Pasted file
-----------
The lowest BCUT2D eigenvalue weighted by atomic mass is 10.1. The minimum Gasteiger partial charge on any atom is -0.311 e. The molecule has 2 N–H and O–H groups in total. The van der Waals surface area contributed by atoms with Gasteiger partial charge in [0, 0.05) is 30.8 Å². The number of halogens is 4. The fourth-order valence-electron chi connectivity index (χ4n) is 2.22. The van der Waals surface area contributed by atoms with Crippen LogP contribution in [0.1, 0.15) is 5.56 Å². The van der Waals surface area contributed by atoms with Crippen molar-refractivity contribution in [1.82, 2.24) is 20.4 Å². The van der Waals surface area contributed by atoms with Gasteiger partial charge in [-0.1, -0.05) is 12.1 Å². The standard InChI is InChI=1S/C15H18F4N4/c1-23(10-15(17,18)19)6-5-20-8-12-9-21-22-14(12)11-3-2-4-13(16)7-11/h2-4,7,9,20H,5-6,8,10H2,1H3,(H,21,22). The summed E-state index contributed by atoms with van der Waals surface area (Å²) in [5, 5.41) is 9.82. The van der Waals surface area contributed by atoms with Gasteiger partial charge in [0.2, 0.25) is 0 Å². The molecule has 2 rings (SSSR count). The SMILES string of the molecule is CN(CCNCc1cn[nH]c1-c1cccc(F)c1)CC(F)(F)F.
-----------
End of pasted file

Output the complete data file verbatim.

The lowest BCUT2D eigenvalue weighted by atomic mass is 10.1. The minimum Gasteiger partial charge on any atom is -0.311 e. The molecule has 2 N–H and O–H groups in total. The van der Waals surface area contributed by atoms with Gasteiger partial charge in [0, 0.05) is 30.8 Å². The number of halogens is 4. The fourth-order valence-electron chi connectivity index (χ4n) is 2.22. The van der Waals surface area contributed by atoms with Crippen LogP contribution in [0.1, 0.15) is 5.56 Å². The van der Waals surface area contributed by atoms with Crippen molar-refractivity contribution in [1.82, 2.24) is 20.4 Å². The van der Waals surface area contributed by atoms with Gasteiger partial charge in [-0.1, -0.05) is 12.1 Å². The standard InChI is InChI=1S/C15H18F4N4/c1-23(10-15(17,18)19)6-5-20-8-12-9-21-22-14(12)11-3-2-4-13(16)7-11/h2-4,7,9,20H,5-6,8,10H2,1H3,(H,21,22). The summed E-state index contributed by atoms with van der Waals surface area (Å²) in [5, 5.41) is 9.82. The van der Waals surface area contributed by atoms with Gasteiger partial charge in [0.2, 0.25) is 0 Å². The molecule has 2 rings (SSSR count). The SMILES string of the molecule is CN(CCNCc1cn[nH]c1-c1cccc(F)c1)CC(F)(F)F.